The Sledgehammer – Version 2.0

July 2, 2008

Malls of the Seattle Area: A Tour of The Everett Mall

Filed under: Everett, Malls, shopping — Tags: — Brian Lutz @ 10:52 pm


Update 7/20/08: Thanks to several readers for providing some info on the history of the Macy’s store, which turns out to predate the rest of the mall by nearly a decade.  Until I can find more info and update the post itself, See the comments for this information.

This is this fourth in an ongoing series of posts profiling the various malls in the Seattle area.  The previous posts in the series can be found here:

 I wasn’t planning to get around to profiling the Everett mall on this site until after I completed the malls on the Eastside, but since I happened to be in Everett and had my camera with me, I decided to go over and take some pictures to get started on profiling this mall.  For the time being, I will consider this to be incomplete, since I was interrupted by a (very) minor family emergency while I was at the mall taking the pictures, and was not able to take all the ones I wanted to.  I intend to go back and take some more pictures to add to this later.  In the meantime, I am also working on putting together the second part of my profile of Crossroads in Bellevue, and an update on the Factoria redevelopment.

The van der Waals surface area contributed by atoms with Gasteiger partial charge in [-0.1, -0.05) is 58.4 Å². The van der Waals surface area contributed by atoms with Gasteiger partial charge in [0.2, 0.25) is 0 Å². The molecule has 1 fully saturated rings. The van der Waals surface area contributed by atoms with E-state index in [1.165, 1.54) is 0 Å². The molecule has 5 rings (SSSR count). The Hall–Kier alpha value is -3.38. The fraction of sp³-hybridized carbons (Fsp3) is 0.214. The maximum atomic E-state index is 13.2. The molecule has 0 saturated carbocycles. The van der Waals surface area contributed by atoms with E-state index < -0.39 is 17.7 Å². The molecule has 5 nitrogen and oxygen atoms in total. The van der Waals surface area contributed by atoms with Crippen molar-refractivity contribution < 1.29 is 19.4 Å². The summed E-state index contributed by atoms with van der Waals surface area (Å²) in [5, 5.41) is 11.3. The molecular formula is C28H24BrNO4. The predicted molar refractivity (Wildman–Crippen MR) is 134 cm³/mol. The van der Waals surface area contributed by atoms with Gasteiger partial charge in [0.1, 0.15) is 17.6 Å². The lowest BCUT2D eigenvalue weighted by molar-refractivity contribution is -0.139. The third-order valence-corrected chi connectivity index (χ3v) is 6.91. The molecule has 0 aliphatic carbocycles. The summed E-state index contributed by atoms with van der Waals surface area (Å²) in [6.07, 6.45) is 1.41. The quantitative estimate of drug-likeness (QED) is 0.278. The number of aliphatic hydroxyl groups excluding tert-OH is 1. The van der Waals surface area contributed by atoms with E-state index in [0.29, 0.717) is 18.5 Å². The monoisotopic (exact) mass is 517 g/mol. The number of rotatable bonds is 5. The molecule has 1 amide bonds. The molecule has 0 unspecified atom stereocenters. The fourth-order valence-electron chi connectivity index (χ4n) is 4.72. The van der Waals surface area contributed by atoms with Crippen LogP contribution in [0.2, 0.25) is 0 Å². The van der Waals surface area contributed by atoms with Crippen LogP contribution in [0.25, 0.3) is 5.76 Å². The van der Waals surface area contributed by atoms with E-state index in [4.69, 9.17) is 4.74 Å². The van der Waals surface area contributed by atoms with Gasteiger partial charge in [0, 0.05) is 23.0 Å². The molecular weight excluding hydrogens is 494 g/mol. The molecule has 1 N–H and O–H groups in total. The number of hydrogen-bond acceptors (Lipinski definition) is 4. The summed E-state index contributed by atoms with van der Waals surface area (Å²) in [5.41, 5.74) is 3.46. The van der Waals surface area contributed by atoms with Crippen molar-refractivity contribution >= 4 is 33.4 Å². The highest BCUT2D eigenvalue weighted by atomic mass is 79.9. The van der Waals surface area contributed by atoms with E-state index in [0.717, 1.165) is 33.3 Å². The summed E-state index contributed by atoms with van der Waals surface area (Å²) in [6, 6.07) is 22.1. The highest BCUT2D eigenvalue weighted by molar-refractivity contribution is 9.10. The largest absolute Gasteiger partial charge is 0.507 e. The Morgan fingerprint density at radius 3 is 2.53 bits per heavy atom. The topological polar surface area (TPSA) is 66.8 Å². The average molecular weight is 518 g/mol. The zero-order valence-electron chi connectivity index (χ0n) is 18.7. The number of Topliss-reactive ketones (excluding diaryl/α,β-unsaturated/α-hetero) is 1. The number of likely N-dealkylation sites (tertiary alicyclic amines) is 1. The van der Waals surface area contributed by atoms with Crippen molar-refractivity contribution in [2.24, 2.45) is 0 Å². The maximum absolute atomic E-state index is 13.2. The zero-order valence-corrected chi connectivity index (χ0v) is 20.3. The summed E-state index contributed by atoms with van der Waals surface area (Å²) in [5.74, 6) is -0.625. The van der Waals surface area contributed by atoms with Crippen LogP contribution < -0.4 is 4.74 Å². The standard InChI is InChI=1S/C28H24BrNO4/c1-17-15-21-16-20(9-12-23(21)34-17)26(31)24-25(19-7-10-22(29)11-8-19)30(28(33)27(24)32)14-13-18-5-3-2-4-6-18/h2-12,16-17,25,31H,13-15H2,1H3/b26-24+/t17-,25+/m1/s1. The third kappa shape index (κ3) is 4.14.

Compared to Seattle and the Eastside, the city of Everett has a distinctly blue-collar character to it.  Besides being home to the largest building in the world (the Boeing 747 assembly plant) and the homeport of the USS Abraham Lincoln, Everett also has longstanding ties to the lumber industry, a sprawling Kimberly-Clark (formerly Scott) paper mill on the waterfront, and a deep-water seaport that handled nearly 338,000 tons of cargo in 2007.  So it makes sense that Everett’s shopping mall would also reflect this character.  Although the Everett Mall doesn’t have a lot of the high-end merchants that you would find at some of the more affluent malls in the area, the Everett Mall seems to be doing reasonably well within its particular niche, with a relatively low vacancy rate and a number of smaller niche stores to keep things interesting.  Even so, looking at the place you can’t help but feel that it seems a bit rough around the edges.  After the jump, a look at the Everett Mall.


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